Since last October, the U.S. Border Patrol apprehended over sixty thousand children fleeing abysmal conditions in Central America. These numbers represent an exponential increase in the number of unaccompanied minors seeking refuge in the United States each year from Honduras, Guatemala, and El Salvador. While some politicians have labeled the situation as a pressing national security issue, others have used it as a platform to advocate for immigration reform. However, neither argument offers long-term solutions because they do not mitigate the structural problems in Central America that are causing this mass immigration. Washington must treat the state of affairs in Central America as a humanitarian crisis and provide sufficient relief in order to proactively avert the regional violence that propels the surge of Latino children towards our borders.
On an ordinary day, Lyft and Uber are fierce competitors, often resorting to questionable tactics and always eager to steal each other’s drivers; however, in Sacramento, they have become unlikely bedfellows. In light of recent efforts to regulate the steadily growing industry, ride-sharing companies have pooled resources to fight what they have touted as an egregious violation of free market principles and a blatant attempt by the taxi industry to lobby the government into minimizing their market advantage. On the other hand, there are those in Sacramento who claim that consumer safety lies at the heart of the issue and that attempts at passing regulative bills are aimed at leveling the competitive playing field. Although both positions have merit, they cannot peacefully co-exist without further measures. The state government must address this conflict to preserve competition, provide choice and safety for the consumer, and protect the job market for all drivers.
The Agriculture Act of 2014, this year’s farm bill, faced a difficult road to passage this time […]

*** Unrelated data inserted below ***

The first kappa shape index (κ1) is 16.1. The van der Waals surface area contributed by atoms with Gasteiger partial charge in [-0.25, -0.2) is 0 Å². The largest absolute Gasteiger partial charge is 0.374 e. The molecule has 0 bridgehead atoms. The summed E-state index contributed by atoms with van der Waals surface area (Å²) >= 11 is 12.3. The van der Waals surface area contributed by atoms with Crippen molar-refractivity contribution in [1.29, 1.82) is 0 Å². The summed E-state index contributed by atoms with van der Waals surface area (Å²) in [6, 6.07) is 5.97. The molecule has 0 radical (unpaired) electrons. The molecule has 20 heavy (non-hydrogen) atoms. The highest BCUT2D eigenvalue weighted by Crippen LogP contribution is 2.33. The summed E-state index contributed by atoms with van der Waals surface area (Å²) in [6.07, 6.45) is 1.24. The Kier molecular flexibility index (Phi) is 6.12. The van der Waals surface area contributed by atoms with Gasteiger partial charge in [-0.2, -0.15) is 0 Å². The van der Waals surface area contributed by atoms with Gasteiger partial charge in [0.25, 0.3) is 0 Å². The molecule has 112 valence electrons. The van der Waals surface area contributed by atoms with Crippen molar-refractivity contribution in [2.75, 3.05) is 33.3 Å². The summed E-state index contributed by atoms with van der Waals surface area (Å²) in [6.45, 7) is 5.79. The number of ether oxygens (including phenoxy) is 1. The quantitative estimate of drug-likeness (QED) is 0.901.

The Citizens United Supreme Court case has not only revolutionized campaign finance but has also solidified the immutable power […]
The global community continues to hear about the escalating conflict between Russia and Ukraine. At the NATO summit in Wales on September 5th, Prime Minister Poroshenko called on NATO nations to come to the defense of Ukraine in light of the latest failed cease–fire. While the conflict between the two countries is becoming increasingly more serious, Ukraine’s reliance on NATO is not the solution to the problem.
Last Friday, Malala Yousafzai and Kailash Satyarthi were named the co-winners of the 2014 Nobel Peace Prize. The […]
California’s cap-and-trade system is a policy that prevents the escalation of global warming and reduces health risks related […]
Yes, let’s talk about sex, because for collegiate young adults with raging hormones, we don’t talk about sex […]
If you’re a college student, you’ve most likely heard that “no means no”. Universities around the United States have taken multiple approaches to the sexual assault epidemic affecting our campuses, offering mandatory orientations, campus advocates and social media campaigns, all under the premise that if you’re uncomfortable with something, speak up. But many fail to recognize that the problem with this logic is that it blames sexual assault on the victim for not clearly saying no. For all intents and purposes, ambivalence and silence under “no means no” are the same as tacit consent. In light of 55 universities being federally investigated for their handling of sexual assault cases, California lawmakers unanimously passed SB-967, or “Yes Means Yes”, providing a new definition of consent that challenges the outdated and victim-blaming status quo.
Will the Supreme Court one day rule on same-sex marriage nationwide? Suddenly the answer is looking to be no. In a surprise move, the Supreme Court today announced they “let stand appeals court rulings allowing such unions in five states.” Via The New York Times:
The decision to let the appeals court rulings stand, which came without explanation in a series of brief orders, will almost immediately increase the number of states allowing same-sex marriage from 19 to 24, along with the District of Columbia. The impact of the move will in short order be even broader.
Monday’s orders let stand decisions from three federal appeals courts with jurisdiction over six other states that ban same-sex marriage: Colorado, Kansas, North Carolina, South Carolina, West Virginia and Wyoming. Those appeals courts will almost certainly follow their own precedents to strike down those additional bans as well, meaning the number of states with same-sex marriage should soon climb to 30.
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